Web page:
- Climate change must be dealt with before it unleashes millions of global-warming refugees, Opinion by Mike Rowse, Comment, South China Morning Post, Sep 23, 2018
- Watching Kirk, Leslie, and 98L in the Atlantic, Trami in the Pacific by Jeff Masters, Category 6, Weather Underground, Sep 23, 2018
- Climate study ‘pulls punches’ to keep polluters on board by Robin McKie, Observer/Guardian, Sep 23, 2018
- Prepare for 10 Feet of Sea Level Rise, California Commission Tells Coastal Cities by Anne C. Mulkern, E&E News/Scientific American, Sep 21, 2018
- Tackling climate change to be key talking point at UN summit, AP/ABC News, Sep 23, 2018
- Climate change will be high on next year’s G20 summit agenda, Abe says, JIJI/Japan Times, Sep 24, 2018
- New study reconciles a dispute about how fast global warming will happen by Dana Nuccitelli, Climate Consensus - the 97%, Environment, Guardian, Sep 24, 2018
- Super Typhoon Trami now a monster CAT 5 with 160 mph/260 km/h sustained winds!, Severe Weather Europe, Sep 24, 2018
Tue Sep 25, 2018
- Philippine farmers struggle to rebuild lives after typhoon decimates crops by Beh Lih Yi, Thomson Reuters Foundation, Sep 24, 2018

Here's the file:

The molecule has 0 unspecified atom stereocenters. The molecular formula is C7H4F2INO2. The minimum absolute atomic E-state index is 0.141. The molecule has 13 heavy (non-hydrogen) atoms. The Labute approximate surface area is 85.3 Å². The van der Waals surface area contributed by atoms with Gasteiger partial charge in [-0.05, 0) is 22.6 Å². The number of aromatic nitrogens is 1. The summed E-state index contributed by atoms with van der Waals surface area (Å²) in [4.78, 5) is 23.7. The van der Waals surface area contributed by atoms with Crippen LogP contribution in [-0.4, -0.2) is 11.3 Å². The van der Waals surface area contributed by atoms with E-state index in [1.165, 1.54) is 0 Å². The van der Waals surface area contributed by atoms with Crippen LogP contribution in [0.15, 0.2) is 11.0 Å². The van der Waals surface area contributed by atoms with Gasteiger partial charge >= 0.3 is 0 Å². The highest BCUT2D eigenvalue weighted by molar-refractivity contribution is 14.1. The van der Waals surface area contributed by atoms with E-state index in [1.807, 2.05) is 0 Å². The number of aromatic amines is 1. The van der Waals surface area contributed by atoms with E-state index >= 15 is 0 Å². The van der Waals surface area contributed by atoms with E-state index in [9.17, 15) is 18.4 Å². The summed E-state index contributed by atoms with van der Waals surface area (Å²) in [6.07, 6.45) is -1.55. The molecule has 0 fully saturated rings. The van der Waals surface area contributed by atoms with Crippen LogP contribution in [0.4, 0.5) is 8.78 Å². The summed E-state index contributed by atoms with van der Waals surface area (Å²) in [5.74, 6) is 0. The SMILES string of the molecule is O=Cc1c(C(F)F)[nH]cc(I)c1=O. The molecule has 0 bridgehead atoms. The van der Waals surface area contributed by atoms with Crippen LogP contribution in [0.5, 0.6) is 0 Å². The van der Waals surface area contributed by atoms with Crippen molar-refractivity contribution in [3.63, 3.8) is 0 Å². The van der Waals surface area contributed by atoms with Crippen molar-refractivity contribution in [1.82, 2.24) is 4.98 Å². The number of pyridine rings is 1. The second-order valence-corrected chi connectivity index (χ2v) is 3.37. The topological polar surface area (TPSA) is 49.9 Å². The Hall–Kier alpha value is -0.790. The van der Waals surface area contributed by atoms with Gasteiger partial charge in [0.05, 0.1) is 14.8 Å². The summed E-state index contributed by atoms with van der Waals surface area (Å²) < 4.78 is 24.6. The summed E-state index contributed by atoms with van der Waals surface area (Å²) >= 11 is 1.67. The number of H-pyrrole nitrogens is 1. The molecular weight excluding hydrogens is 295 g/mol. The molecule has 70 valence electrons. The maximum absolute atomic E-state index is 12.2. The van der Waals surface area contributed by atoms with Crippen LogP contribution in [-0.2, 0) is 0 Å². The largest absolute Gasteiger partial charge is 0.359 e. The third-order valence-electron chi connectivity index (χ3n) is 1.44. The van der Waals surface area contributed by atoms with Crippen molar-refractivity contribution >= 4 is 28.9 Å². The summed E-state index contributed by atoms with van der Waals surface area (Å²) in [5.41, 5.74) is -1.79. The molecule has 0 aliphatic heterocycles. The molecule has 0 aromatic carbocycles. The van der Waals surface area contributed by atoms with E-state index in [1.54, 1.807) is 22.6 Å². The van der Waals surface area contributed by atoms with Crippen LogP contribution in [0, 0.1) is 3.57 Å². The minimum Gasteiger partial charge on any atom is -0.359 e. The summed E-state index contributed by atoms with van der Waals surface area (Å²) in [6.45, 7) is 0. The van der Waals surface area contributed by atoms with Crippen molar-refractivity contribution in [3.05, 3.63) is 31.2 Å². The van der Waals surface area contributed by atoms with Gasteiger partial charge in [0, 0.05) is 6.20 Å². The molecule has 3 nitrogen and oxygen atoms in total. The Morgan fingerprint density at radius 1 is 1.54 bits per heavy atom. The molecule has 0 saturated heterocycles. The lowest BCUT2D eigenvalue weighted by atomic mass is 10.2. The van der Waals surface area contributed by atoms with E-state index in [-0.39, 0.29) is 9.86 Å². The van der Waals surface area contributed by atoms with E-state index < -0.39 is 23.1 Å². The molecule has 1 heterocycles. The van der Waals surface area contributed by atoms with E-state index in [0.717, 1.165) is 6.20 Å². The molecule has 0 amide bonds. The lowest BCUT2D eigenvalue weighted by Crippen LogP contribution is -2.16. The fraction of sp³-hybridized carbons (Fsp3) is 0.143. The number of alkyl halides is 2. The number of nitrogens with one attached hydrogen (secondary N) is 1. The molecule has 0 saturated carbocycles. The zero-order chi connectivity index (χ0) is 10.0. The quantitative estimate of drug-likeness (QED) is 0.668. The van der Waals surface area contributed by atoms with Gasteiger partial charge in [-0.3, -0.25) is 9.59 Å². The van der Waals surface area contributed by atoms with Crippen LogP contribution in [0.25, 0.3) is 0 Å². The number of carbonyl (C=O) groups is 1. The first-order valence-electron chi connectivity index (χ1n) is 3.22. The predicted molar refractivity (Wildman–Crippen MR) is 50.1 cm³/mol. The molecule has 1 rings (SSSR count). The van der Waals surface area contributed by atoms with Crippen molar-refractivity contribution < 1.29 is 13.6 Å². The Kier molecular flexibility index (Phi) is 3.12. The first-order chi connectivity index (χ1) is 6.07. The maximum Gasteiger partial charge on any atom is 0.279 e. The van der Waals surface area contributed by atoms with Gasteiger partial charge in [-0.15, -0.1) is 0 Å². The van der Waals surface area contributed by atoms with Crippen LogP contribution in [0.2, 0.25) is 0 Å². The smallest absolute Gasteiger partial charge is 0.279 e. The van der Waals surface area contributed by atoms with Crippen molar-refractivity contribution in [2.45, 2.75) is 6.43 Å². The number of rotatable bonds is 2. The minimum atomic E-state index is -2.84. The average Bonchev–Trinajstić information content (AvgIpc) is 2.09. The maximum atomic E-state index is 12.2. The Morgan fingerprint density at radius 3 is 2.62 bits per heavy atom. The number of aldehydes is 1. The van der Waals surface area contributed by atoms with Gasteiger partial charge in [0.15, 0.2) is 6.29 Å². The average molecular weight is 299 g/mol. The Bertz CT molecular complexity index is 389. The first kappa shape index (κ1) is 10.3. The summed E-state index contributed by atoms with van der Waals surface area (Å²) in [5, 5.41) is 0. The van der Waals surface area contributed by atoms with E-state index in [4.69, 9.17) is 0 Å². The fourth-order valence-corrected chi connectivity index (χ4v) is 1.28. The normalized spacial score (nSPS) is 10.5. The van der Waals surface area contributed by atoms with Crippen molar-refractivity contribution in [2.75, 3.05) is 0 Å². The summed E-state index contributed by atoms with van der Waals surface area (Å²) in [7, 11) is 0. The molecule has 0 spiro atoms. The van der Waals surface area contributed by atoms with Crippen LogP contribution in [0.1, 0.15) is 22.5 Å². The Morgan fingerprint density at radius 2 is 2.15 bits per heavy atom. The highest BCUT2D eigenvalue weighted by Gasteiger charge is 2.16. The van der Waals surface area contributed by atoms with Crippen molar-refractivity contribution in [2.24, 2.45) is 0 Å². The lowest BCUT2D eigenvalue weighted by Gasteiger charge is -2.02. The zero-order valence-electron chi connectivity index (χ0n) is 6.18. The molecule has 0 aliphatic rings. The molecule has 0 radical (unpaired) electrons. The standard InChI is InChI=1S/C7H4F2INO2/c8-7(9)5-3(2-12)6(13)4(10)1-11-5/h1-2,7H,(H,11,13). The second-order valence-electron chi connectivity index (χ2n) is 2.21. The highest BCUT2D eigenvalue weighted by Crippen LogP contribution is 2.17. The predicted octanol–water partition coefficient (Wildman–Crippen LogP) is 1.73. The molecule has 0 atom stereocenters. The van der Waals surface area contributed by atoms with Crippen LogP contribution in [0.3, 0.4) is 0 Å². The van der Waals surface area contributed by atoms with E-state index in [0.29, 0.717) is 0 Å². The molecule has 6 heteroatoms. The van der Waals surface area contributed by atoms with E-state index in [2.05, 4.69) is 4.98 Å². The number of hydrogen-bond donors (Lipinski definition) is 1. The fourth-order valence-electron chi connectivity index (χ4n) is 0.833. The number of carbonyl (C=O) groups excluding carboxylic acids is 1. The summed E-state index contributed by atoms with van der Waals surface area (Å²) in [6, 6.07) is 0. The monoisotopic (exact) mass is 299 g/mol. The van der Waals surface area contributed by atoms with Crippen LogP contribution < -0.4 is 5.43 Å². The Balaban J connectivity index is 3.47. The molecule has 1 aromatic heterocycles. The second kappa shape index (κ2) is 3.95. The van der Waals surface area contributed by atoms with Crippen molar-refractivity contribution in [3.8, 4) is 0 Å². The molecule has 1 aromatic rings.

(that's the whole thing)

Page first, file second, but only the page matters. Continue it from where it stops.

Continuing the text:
- Climate scientists reject ‘offensive’ claim of US, Saudi meddling in landmark report by Megan Darby, Climate Home News, Sep 24, 2018
- Climate Change Will Cost U.S. More in Economic Damage Than Any Other Country But One by Stacy Morford, InsideClimate News, Sep 24, 2018
- Where should you move to save yourself from climate change? by Oliver Milman, Environment, Guardian, Sep 24, 2018
- What’s Causing Antarctica’s Ocean to Heat Up? New Study Points to 2 Human Sources by Sabrina Shankman, InsideClimate News, Sep 24, 2018
- PM Jacinda Ardern's challenges other world leaders on climate change by Claire Trevett, New Zealand Herald Express, Sep 25, 2918
- Ryan Zinke to the oil and gas industry: “Our government should work for you” by Umair Irfan, Energy & Environment, Vox, Sep 22, 2018
- California urges Trump to drop plan for weaker fuel standard by Sudhin Thanawala, AP/CNBC, Sep 24, 2018
Wed Sep 26, 2018
- Germany's coastal lowlands under the shadow of climate change by Tamsin Walker, Deutsche Welle, Sep 24, 2018
- Adani plans to take 12.5b litres of water as farmer denied access in 'double standard' by Michael Slezak, ABC News (Australia), Sep 24, 2018
- You Are Not Alone With Your Concerns About Climate Change by Jesper Berggreen, CleanTechnica, Sep 25, 2018
- Google’s New Tool to Fight Climate Change by Robinson Meyer, Technology, The Atlantic, Sep 25, 2018
- Super Typhoon Trami: Images show storm from space as it heads for Japan by Euan McKirdy, CNN, Sep 26, 2018
- New research shows the world’s ice is doing something not seen before by John Abraham, Climate Consensus - the 97%, Environment, The Guardian, Sep 26, 2018
- Harbingers: Florence, Forest Fires, and the Future by John Atcheson, Climate Change, Common Dreams, Sep 26, 2018